GE Software recently participated in the 18th annual ARC Industry User Forum in Orlando, Florida. With a focus on manufacturing, automation, and industrial control systems, the conference brought together more than 800 people from the oil & gas, power generation, mining, life sciences, consumer packaged goods, food manufacturing, and automotive industries.
Based on the event’s over 34 sessions and keynotes, several key trends emerged:
The retiring workforce and what Millennials expect
Today, much of the running industrial equipment is old and has been in production for decades. Similarly, many of the people who maintain and run this equipment have been at it for years and are increasingly retiring from the workforce. This trend brings great loss – of experience, expertise, and “tribal knowledge.
Enter the Millenials (born between the early 1980s and the early 2000s), who are desperately needed to begin careers in the industrial equipment industries. As these Millennial enter the workforce, they have different expectations including:
- They want to work for companies with a social presence, work flexibility, a constant flow of challenging and interesting projects, networks, interaction with senior management, feedback, and recognition.
- They also expect their employers to embrace mobile technology. If they’re in the field, they want their data on a mobile device. They want to train on a mobile device, they want to collaborate with their colleagues on a mobile device.
- Furthermore, heavy industry, process engineering, and manufacturing just aren’t as attractive to this generation compared to other industries such as high-tech.
- Balancing this knowledge drain with attractive job offerings is keeping many HR executives up at night
Predictive analytics for safety
Yes, it’s true that predictive analytics can drive higher asset and operational efficiency, which is good for the business. Because many businesses operate in harsh environments, or are heavily regulated, or both – safety is of paramount importance.
Industrial accidents have been decreasing in number, but their severity is increasing. Operator fatigue, lack of training, and equipment failure are not to blame – instead, it’s complexity of the task the operator is immersed in that increases the risk. This complexity comes from multiple systems that are often connected and highly complex.
Analytics can help increase safety by predicting failures and sounding the alarm before someone gets hurt. Furthermore, presenting information to the field tech on a mobile device while in the field gives better information and line-of-sight into brewing dangers.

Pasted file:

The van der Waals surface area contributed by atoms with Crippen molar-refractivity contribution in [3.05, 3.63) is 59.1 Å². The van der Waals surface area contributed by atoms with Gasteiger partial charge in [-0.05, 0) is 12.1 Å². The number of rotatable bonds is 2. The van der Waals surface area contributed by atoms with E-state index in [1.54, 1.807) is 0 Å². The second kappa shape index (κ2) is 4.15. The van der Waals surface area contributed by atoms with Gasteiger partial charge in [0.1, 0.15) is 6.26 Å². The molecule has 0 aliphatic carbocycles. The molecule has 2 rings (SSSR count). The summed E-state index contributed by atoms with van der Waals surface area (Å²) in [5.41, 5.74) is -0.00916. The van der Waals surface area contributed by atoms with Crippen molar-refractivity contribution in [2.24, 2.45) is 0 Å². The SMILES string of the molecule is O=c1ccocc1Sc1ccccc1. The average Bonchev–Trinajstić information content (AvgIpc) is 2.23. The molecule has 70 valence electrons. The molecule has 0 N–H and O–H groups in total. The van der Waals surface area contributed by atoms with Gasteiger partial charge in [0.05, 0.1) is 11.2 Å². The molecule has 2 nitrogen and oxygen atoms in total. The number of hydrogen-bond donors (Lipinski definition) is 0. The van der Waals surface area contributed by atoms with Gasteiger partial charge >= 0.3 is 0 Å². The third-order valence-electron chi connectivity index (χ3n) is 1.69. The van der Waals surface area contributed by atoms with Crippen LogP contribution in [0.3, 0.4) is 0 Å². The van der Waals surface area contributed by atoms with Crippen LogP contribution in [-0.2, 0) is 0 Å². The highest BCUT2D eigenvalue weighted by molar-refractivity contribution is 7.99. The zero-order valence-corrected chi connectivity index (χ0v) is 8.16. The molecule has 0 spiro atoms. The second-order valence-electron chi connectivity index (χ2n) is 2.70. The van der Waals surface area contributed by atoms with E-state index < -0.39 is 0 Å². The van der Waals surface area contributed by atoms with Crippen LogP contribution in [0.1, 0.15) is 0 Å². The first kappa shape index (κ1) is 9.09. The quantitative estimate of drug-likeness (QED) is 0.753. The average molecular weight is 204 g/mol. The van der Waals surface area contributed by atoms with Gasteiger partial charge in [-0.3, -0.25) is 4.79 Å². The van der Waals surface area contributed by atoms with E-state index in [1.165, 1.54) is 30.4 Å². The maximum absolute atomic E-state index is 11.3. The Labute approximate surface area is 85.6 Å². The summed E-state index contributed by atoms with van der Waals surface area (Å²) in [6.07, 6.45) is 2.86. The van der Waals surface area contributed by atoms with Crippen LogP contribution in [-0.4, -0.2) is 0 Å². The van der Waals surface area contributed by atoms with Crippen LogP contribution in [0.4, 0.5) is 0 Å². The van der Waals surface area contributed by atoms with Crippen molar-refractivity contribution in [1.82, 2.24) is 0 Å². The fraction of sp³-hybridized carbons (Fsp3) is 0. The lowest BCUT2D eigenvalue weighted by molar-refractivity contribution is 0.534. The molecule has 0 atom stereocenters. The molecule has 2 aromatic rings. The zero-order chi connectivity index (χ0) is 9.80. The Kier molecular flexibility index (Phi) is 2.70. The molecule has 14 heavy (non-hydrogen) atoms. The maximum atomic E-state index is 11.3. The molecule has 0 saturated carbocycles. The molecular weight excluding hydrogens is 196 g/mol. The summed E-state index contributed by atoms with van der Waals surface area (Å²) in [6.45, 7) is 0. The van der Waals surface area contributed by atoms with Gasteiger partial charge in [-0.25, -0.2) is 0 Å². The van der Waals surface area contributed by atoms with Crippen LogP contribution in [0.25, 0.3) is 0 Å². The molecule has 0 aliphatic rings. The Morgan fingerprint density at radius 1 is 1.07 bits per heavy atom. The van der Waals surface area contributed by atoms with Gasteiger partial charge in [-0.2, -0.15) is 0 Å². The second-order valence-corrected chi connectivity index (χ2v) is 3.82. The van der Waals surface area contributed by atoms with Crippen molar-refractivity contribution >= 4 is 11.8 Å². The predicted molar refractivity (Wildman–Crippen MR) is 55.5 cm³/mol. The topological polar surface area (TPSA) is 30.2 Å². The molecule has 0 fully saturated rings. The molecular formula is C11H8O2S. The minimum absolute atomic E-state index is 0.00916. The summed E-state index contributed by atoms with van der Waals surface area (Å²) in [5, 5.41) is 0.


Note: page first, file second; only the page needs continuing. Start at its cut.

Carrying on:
Parts on-demand with 3D printing
The way things normally work: Something on your machine breaks, and you need a replacement part. If it’s not in your spare parts inventory, getting it from the supplier can be expensive and may take days to receive. Problem solved – print it!
Manufacturers are minimizing their downtime by printing parts vs. ordering them. While this approach has many advantages, it does introduce new complexities for asset owners:
- Asset management
- Configuration management
Adopting mobile technology
Workers want it (especially the new ones – see Millenials discussion above). Companies see the advantages:
- Delivering information in the field on a convenient form-factor
- Delivering the right information, at the right time, in the right place
- Work gets done faster
- Get immediate help by collaborating with colleagues and customers
People are paying attentioned to augmented reality (AR). For example, AR can help field techs understand exactly where the trouble is by overlaying a symbolic display (graphic) of an alarm location over a photograph of a power plant or specific piece of equipment. Other AR use cases include:
- inventory management
- asset tracking
- collaboration (e.g., chat, video chat)
- video monitoring
- incident reporting
- remote control
But AR comes with certain challenges, including BYOD and security.
The predictive analytics “round-trip”
Predictive analytics provide greater insight into assets and operations. This means things run better, faster, longer. Many organizations are leveraging their analytics in a “round-trip fashion.”
- Assess their environment
- Determine what data to capture
- Run analytics
- Push the results back into their system (e.g., new machine configuration changes, predicting maintenance events, controller changes, operations optimizations, etc.)
But in this model, only the business gets the benefits of the analytics. What about feeding this information back to the machine manufacturer? They, in turn, use this data to build better equipment.